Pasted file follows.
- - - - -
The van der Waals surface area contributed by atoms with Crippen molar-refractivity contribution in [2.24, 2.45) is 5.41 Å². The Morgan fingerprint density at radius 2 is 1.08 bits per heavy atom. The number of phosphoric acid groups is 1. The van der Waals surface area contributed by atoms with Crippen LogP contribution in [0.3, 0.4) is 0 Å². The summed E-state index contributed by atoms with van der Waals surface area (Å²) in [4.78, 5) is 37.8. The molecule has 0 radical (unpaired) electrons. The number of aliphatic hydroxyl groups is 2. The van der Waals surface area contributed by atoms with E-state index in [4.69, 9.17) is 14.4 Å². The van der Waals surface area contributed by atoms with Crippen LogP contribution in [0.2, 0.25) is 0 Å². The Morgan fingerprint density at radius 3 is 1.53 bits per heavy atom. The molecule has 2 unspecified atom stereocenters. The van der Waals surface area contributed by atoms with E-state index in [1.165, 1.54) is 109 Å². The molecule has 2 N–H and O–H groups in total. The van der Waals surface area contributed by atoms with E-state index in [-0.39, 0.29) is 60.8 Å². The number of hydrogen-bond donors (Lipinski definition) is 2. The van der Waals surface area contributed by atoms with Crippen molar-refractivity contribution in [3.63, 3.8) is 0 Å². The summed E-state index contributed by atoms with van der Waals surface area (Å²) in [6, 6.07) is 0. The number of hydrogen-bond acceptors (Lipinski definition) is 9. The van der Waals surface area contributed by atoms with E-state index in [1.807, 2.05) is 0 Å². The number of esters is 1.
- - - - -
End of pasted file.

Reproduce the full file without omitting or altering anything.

The van der Waals surface area contributed by atoms with Crippen molar-refractivity contribution in [2.24, 2.45) is 5.41 Å². The Morgan fingerprint density at radius 2 is 1.08 bits per heavy atom. The number of phosphoric acid groups is 1. The van der Waals surface area contributed by atoms with Crippen LogP contribution in [0.3, 0.4) is 0 Å². The summed E-state index contributed by atoms with van der Waals surface area (Å²) in [4.78, 5) is 37.8. The molecule has 0 radical (unpaired) electrons. The number of aliphatic hydroxyl groups is 2. The van der Waals surface area contributed by atoms with E-state index in [4.69, 9.17) is 14.4 Å². The van der Waals surface area contributed by atoms with Crippen LogP contribution in [0.2, 0.25) is 0 Å². The Morgan fingerprint density at radius 3 is 1.53 bits per heavy atom. The molecule has 2 unspecified atom stereocenters. The van der Waals surface area contributed by atoms with E-state index in [1.165, 1.54) is 109 Å². The molecule has 2 N–H and O–H groups in total. The van der Waals surface area contributed by atoms with E-state index in [-0.39, 0.29) is 60.8 Å². The number of hydrogen-bond donors (Lipinski definition) is 2. The van der Waals surface area contributed by atoms with Crippen molar-refractivity contribution in [3.63, 3.8) is 0 Å². The summed E-state index contributed by atoms with van der Waals surface area (Å²) in [6, 6.07) is 0. The number of hydrogen-bond acceptors (Lipinski definition) is 9. The van der Waals surface area contributed by atoms with E-state index in [1.807, 2.05) is 0 Å². The number of esters is 1.